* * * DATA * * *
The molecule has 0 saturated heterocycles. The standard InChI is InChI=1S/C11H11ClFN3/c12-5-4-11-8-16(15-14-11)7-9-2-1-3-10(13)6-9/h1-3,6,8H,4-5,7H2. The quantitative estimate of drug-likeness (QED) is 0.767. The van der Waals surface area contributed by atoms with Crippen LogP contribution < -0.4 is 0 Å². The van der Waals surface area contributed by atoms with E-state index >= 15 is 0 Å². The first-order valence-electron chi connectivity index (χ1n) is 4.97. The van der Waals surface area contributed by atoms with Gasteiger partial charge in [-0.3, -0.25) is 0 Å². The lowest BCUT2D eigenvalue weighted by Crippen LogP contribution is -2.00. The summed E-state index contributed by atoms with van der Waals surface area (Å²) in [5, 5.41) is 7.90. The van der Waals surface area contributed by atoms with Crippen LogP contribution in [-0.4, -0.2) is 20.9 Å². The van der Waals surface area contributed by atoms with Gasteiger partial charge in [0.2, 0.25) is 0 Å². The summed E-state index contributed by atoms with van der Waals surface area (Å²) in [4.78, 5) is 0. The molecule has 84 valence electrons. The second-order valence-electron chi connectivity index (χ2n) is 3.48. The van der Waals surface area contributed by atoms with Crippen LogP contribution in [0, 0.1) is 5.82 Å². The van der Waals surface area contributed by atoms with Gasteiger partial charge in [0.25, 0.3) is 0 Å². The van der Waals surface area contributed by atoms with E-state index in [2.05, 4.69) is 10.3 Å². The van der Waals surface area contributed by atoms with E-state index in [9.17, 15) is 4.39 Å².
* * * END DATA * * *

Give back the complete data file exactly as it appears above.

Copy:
The molecule has 0 saturated heterocycles. The standard InChI is InChI=1S/C11H11ClFN3/c12-5-4-11-8-16(15-14-11)7-9-2-1-3-10(13)6-9/h1-3,6,8H,4-5,7H2. The quantitative estimate of drug-likeness (QED) is 0.767. The van der Waals surface area contributed by atoms with Crippen LogP contribution < -0.4 is 0 Å². The van der Waals surface area contributed by atoms with E-state index >= 15 is 0 Å². The first-order valence-electron chi connectivity index (χ1n) is 4.97. The van der Waals surface area contributed by atoms with Gasteiger partial charge in [-0.3, -0.25) is 0 Å². The lowest BCUT2D eigenvalue weighted by Crippen LogP contribution is -2.00. The summed E-state index contributed by atoms with van der Waals surface area (Å²) in [5, 5.41) is 7.90. The van der Waals surface area contributed by atoms with Crippen LogP contribution in [-0.4, -0.2) is 20.9 Å². The van der Waals surface area contributed by atoms with Gasteiger partial charge in [0.2, 0.25) is 0 Å². The summed E-state index contributed by atoms with van der Waals surface area (Å²) in [4.78, 5) is 0. The molecule has 84 valence electrons. The second-order valence-electron chi connectivity index (χ2n) is 3.48. The van der Waals surface area contributed by atoms with Crippen LogP contribution in [0, 0.1) is 5.82 Å². The van der Waals surface area contributed by atoms with Gasteiger partial charge in [0.25, 0.3) is 0 Å². The van der Waals surface area contributed by atoms with E-state index in [2.05, 4.69) is 10.3 Å². The van der Waals surface area contributed by atoms with E-state index in [9.17, 15) is 4.39 Å².